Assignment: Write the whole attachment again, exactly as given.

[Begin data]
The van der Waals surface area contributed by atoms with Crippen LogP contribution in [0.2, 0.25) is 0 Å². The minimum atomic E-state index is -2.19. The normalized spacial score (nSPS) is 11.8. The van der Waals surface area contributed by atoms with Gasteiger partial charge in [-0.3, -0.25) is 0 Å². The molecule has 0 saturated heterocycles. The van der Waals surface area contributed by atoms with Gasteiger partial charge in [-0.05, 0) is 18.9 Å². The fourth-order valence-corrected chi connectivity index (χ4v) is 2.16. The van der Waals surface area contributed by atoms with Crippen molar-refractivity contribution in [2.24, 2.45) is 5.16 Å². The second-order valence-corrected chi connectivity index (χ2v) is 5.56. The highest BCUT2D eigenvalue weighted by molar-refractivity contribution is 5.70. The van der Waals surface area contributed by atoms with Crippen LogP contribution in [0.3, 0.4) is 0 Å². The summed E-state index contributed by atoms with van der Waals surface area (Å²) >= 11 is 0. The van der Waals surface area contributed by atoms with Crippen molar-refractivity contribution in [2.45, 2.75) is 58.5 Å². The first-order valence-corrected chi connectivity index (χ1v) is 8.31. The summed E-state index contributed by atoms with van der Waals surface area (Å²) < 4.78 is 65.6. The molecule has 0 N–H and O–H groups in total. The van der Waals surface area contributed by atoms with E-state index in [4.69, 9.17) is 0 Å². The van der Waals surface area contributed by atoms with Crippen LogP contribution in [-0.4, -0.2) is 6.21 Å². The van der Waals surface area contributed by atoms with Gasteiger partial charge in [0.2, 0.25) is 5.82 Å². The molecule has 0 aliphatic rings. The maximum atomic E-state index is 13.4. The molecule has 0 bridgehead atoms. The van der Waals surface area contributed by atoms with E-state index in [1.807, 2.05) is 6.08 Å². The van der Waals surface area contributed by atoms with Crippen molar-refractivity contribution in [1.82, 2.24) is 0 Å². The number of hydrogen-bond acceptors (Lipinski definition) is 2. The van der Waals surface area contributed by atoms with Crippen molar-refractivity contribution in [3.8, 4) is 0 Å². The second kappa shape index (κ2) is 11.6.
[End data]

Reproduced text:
The van der Waals surface area contributed by atoms with Crippen LogP contribution in [0.2, 0.25) is 0 Å². The minimum atomic E-state index is -2.19. The normalized spacial score (nSPS) is 11.8. The van der Waals surface area contributed by atoms with Gasteiger partial charge in [-0.3, -0.25) is 0 Å². The molecule has 0 saturated heterocycles. The van der Waals surface area contributed by atoms with Gasteiger partial charge in [-0.05, 0) is 18.9 Å². The fourth-order valence-corrected chi connectivity index (χ4v) is 2.16. The van der Waals surface area contributed by atoms with Crippen molar-refractivity contribution in [2.24, 2.45) is 5.16 Å². The second-order valence-corrected chi connectivity index (χ2v) is 5.56. The highest BCUT2D eigenvalue weighted by molar-refractivity contribution is 5.70. The van der Waals surface area contributed by atoms with Crippen LogP contribution in [0.3, 0.4) is 0 Å². The summed E-state index contributed by atoms with van der Waals surface area (Å²) >= 11 is 0. The van der Waals surface area contributed by atoms with Crippen molar-refractivity contribution in [2.45, 2.75) is 58.5 Å². The first-order valence-corrected chi connectivity index (χ1v) is 8.31. The summed E-state index contributed by atoms with van der Waals surface area (Å²) < 4.78 is 65.6. The molecule has 0 N–H and O–H groups in total. The van der Waals surface area contributed by atoms with E-state index in [4.69, 9.17) is 0 Å². The van der Waals surface area contributed by atoms with Crippen LogP contribution in [-0.4, -0.2) is 6.21 Å². The van der Waals surface area contributed by atoms with Gasteiger partial charge in [0.2, 0.25) is 5.82 Å². The molecule has 0 aliphatic rings. The maximum atomic E-state index is 13.4. The molecule has 0 bridgehead atoms. The van der Waals surface area contributed by atoms with E-state index in [1.807, 2.05) is 6.08 Å². The van der Waals surface area contributed by atoms with Crippen molar-refractivity contribution in [1.82, 2.24) is 0 Å². The number of hydrogen-bond acceptors (Lipinski definition) is 2. The van der Waals surface area contributed by atoms with Crippen molar-refractivity contribution in [3.8, 4) is 0 Å². The second kappa shape index (κ2) is 11.6.